School children take a journey
down the Hudson River as they follow my canoe trek down
the entire length of the river - from its source at Lake
Tear of the Clouds in the Adirondack Mountains all the way
to New York Harbor and the Atlantic Ocean. Covering 315
miles in three weeks, I witnessed the river as it changed
from a mountain stream to a three-mile-wide tidal estuary.
In this Hudson River presentation I bring my canoe, paddles,
camping gear, and slides to share the adventure with children
and to explain how I came to write three books from this
one trip. In a full hour I give an overview of the Hudson
as seen from the peace and quiet of a canoe. With
140 full-color slides I take students to the river's source
on Mt. Marcy; down through the Hudson's dramatic headwaters,
forty miles of Class 3 and 4+ whitewater; around gargantuan
power dams that block the river; through the seven
locks of the Champlain Canal; into the powerful estuary
and the tides below Albany; and through the spectacular
Highlands - all the way to the sea and the high-tech city
at the river's mouth. This presentation of story-telling
and slide-viewing covers the geography, ecology, history,
culture and literature of the river-including the haunting
story of Captain Kidd burying gold in the Hudson Highlands!
This one-hour video stemmed from Peter Lourie's historic journey down the Hudson. In 1995 Syracuse University Press published "River of Mountains: A Canoe Journey Down the Hudson," the journal of Lourie's three-week trip down the entire 315-mile length of the Hudson River from the river's source in the Adirondack Mountains to the sea. The book combines his personal experiences with descriptions of the landscape and natural features. On the upper Hudson, Lourie vividly describes exciting whitewater rides--some wild, some slow. On the lower river he captures the joys of crowded paddling. Throughout the book, he provides a historical recounting of the development of civilization along the river. The many people he meets along the way, including loggers, fishermen, guides, and barge pilots, add to the richness of his tale. Before Lourie's trip, there is no record of anyone having made the journey before in the same vessel.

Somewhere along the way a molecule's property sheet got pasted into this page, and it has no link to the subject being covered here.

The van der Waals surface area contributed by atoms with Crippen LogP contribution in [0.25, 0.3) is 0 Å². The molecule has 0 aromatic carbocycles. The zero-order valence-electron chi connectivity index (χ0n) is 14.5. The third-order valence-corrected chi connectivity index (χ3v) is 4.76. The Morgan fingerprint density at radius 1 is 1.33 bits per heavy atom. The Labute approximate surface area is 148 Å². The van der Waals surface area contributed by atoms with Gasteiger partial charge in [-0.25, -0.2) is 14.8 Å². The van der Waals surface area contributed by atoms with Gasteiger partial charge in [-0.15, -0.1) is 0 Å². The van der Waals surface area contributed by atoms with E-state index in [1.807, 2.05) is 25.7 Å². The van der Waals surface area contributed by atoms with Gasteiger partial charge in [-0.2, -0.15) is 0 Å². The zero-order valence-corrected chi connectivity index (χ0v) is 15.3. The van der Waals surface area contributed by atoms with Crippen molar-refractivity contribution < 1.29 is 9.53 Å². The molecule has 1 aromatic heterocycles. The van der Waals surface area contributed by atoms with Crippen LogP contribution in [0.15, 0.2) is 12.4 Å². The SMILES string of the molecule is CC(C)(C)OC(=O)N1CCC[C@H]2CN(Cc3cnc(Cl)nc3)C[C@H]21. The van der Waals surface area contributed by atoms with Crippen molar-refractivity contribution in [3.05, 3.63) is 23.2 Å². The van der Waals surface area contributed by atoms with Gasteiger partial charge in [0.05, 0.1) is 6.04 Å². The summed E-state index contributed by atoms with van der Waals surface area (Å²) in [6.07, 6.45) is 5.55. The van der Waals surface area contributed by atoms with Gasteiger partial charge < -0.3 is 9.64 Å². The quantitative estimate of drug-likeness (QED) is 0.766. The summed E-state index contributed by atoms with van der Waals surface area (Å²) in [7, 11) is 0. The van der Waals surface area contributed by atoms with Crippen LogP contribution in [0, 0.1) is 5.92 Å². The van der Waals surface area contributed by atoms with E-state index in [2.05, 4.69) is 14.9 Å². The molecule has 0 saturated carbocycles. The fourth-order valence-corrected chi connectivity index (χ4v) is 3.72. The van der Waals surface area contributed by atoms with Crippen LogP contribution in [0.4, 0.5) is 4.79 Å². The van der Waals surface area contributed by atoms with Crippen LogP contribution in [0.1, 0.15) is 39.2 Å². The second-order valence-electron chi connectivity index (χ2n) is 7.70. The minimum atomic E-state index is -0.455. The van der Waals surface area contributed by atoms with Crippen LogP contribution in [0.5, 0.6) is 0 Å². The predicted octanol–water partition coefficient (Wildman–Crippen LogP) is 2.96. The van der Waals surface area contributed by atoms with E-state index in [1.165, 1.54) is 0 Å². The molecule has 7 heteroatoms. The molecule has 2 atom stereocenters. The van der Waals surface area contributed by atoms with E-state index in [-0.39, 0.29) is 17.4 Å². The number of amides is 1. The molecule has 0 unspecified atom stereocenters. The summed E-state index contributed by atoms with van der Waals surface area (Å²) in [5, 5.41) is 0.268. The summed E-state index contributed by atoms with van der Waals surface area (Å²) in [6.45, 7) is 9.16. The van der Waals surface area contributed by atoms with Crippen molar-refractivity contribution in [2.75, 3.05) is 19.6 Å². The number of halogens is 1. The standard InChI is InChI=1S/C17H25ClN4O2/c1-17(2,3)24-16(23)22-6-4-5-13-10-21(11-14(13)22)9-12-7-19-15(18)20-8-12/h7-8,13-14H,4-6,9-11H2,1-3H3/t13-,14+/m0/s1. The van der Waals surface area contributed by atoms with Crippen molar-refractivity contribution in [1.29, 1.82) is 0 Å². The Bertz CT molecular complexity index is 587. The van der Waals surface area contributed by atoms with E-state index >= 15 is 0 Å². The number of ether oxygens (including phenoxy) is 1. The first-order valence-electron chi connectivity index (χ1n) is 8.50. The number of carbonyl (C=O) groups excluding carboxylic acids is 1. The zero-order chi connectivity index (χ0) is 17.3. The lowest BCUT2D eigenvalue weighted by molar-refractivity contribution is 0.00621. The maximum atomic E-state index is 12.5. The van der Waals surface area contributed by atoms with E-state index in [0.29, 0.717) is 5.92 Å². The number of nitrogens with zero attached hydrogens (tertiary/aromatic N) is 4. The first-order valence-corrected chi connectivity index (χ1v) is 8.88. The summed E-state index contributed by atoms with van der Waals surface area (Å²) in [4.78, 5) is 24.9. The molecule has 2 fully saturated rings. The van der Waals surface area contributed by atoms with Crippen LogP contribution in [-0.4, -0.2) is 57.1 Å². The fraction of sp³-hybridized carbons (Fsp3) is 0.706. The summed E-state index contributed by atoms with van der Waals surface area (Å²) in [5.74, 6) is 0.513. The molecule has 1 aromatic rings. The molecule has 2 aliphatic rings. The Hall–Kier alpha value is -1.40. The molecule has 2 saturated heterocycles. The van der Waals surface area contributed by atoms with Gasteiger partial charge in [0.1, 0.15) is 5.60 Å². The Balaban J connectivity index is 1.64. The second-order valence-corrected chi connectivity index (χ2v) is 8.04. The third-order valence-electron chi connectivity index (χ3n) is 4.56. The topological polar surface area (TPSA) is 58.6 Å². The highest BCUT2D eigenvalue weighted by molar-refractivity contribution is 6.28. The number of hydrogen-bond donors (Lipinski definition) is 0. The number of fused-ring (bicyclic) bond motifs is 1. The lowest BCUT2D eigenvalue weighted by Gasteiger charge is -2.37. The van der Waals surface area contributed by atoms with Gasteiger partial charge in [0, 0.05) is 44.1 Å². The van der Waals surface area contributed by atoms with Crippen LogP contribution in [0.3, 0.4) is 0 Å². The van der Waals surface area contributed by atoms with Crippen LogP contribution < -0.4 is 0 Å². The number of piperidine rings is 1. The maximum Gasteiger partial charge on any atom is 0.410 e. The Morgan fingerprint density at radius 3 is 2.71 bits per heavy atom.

Details of School Visits
The Lost Treasure of Captain Kidd,
my children's novel, in your classroom
Visits & Book Signings
Guide print version
Teacher's Study Guide for
River: An Adventure from the Mountains to the Sea
The Hudson runs for 315 miles from a tiny pond in the Adirondack
Mountains all the way down through the heart of New York
State to New York City and the sea. My canoe journey
down the entire length of the river is presented in slides
and narration. In preparation for my visit, children
Study the Adirondack and Catskill Parks, their geography,
Study logging in New York State, running logs from Mount
Marcy and the north all the way down to the saw mills in
Glens Falls. What happened to the great log drives?
Study the concept of wilderness and the ecological debate
between developers (building homes along) and ecologists
(preservation of green spaces).
Study the natural process of bogification. Lake Tear
is tiny and becoming tinier as a result of the water turning
to bog and then to land.
Study Mount Marcy as the highest mountain in the state,